So, in the end, we really enjoyed our time in Egypt, but I’m not sure it is a country that I would love to visit again - and I don’t think I have ever felt that way about anywhere else we have been.
Egypt is clearly a country that has a rich and vibrant history, and it’s place at the crossroads between Africa, Europe and Asia makes it a unique part of the world. Its religious heritage too, makes it remarkable, as it has had a pivotal role in Judaism, Christianity and of course Islam.
Modern Egypt however, is a country of contrasts and conflict. The economy understandably relies heavily on the tourist dollar and as with other heavily tourist countries, there is a strong vibe of “tourist Apartheid” where the tourists are whisked through the “sights” and have minimal interaction with everyday Egyptians. It is particularly difficult to interact with any female Egyptians, with a majority of women outside the major cities wearing full veil and not venturing out in public without a male escort. It is somewhat confronting to see cafes and shops and parks filled with men and seeing the relative lack of freedoms enjoyed by women.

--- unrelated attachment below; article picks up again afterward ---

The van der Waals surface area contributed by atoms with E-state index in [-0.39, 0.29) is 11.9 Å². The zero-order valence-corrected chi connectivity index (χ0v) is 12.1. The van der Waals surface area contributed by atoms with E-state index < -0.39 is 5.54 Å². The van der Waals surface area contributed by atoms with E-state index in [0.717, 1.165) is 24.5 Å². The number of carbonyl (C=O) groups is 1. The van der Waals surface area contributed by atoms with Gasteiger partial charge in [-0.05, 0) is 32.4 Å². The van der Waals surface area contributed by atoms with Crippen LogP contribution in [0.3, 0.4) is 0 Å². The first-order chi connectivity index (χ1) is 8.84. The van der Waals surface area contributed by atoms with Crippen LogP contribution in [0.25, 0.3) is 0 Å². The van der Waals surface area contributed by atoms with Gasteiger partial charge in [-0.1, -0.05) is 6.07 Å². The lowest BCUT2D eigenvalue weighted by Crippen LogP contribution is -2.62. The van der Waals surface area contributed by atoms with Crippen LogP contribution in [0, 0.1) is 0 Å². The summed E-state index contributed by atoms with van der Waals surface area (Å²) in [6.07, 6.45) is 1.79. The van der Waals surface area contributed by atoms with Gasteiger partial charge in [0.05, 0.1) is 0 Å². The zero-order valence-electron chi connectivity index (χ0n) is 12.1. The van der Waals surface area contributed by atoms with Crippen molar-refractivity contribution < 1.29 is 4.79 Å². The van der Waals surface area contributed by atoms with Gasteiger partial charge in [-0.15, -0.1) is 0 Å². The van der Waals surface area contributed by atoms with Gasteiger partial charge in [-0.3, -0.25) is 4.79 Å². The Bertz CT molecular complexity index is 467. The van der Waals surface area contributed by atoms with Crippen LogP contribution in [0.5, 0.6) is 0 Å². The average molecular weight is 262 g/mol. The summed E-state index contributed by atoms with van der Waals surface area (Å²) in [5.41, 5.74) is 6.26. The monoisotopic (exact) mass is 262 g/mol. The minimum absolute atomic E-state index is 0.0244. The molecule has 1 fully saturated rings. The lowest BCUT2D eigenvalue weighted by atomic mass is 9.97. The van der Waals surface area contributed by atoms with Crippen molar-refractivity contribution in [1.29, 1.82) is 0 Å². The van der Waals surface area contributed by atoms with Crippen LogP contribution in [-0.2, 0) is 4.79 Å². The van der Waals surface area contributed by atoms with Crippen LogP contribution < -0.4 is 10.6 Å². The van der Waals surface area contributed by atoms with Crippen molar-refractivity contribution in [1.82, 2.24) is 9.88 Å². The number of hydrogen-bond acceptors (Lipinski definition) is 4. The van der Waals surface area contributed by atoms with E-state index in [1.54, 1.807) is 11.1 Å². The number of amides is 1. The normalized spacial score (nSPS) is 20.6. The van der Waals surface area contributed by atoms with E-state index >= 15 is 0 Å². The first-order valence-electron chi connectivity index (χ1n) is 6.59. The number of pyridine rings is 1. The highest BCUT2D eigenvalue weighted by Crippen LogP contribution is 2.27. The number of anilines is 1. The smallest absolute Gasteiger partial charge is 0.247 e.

So, given that we are aging regurgitator fans, we felt that “I like your old stuff better than your new stuff” summed up our time in Egypt, we loved visiting the temples in Luxor, Giza and Abu Simbel; but we found our interactions with modern Egypt more complex and less enjoyable.